It was a real joy to be in the garden yesterday, photographing hellebores and snowdrops, witch hazels and primroses, for the purposes of this blog. The mild and brighter weather of the last few days has brought an awareness of lighter mornings and longer days, a progression that has not gone unnoticed by both plants and birdlife in the garden either. Everywhere you look there are signs of new life, from the wood anemones pushing their tightly curled leaves above the woodland floor to the magnolia buds swelling almost visibly – every ramble shows a new attraction, or so it seems. The 500 Tête-à-Tête I planted in the autumn are pushing up under the apple trees and less apparently through the grass beside the stream – no hint of yellow daffodil anywhere in the garden yet, but I did spy a handful of tiny spikes of purple near the stream, the remnants of some crocus disturbed by the reworking of that area. Reminder to self – I must plant more crocus.
When I rambled through the woodland yesterday I noticed that there were some sizeable clumps of primroses in the woodland, with many tiny plantlets where they have obviously self-seeded in recent years, so I decided to divide some of the larger clumps and plant some primroses outside the kitchen window, under Hamamelis ‘Harry’, where there is a trough with running water (pumped), loved by the birds.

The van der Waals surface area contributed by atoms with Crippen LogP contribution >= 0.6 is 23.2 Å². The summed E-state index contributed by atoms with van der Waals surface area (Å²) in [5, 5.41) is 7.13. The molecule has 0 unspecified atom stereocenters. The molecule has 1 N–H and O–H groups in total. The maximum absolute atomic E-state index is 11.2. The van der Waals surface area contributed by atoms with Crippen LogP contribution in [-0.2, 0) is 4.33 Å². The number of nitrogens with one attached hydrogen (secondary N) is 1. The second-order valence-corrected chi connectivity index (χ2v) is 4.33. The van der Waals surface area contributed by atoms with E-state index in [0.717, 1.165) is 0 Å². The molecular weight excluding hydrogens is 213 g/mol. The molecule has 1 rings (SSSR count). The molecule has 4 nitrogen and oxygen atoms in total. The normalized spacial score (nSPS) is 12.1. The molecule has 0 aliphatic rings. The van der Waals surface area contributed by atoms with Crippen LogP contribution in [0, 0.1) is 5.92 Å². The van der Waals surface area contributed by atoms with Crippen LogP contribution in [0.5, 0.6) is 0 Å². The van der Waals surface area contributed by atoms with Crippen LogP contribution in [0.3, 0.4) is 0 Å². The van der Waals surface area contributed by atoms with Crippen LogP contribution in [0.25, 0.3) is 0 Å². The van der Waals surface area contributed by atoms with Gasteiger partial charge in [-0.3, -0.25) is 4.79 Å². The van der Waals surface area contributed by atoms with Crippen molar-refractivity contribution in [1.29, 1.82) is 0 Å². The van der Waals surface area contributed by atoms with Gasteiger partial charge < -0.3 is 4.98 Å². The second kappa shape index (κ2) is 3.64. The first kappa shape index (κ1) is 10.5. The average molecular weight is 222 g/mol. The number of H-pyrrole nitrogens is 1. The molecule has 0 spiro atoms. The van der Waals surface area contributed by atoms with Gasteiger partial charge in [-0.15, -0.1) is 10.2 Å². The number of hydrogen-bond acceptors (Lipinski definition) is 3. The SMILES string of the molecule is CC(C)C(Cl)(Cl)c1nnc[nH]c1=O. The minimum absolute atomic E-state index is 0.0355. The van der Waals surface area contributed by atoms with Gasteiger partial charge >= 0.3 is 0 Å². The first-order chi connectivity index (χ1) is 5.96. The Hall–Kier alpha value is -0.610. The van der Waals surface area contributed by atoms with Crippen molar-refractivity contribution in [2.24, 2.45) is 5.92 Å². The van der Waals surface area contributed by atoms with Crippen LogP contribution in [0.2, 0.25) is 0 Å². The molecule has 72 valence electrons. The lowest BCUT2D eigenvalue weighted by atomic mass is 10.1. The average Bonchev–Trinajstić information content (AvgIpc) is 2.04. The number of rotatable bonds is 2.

When I came to plant them up in their new location I realised how little soil there was above the pond liner to the right of the trough, limiting planting there, but I found a few crannies and shall add more soil to allow some more to be planted tomorrow. The birds like to splash in the trough so the area is fairly damp, and well-loved by the ferns and an Arum italicum ‘Marmoratum’, and the primroses should settle in well.
‘Harry’ is obviously happy here too, and glows in the early morning sun that shines down this side of the house. I have mentioned him many times on this blog, so was thrilled to have a comment recently from the ‘Harry’ that he was named after – Harry Van Trier, a renowned botanist who has written books about hostas, bamboos and hydrangeas. The witch hazel was named for him by Mrs Jelena De Belder, who gave her own name and that of her daughter Diana to two other beautiful witch hazels (both of which I have). The original ‘Harry’ is in Essen, Belgium and was visited last week by the real Harry who found it a ‘4 to 5 meters high plant, upright growing and with a rather narrow habit, but full of flowers’.
The unexpected joys of blogging….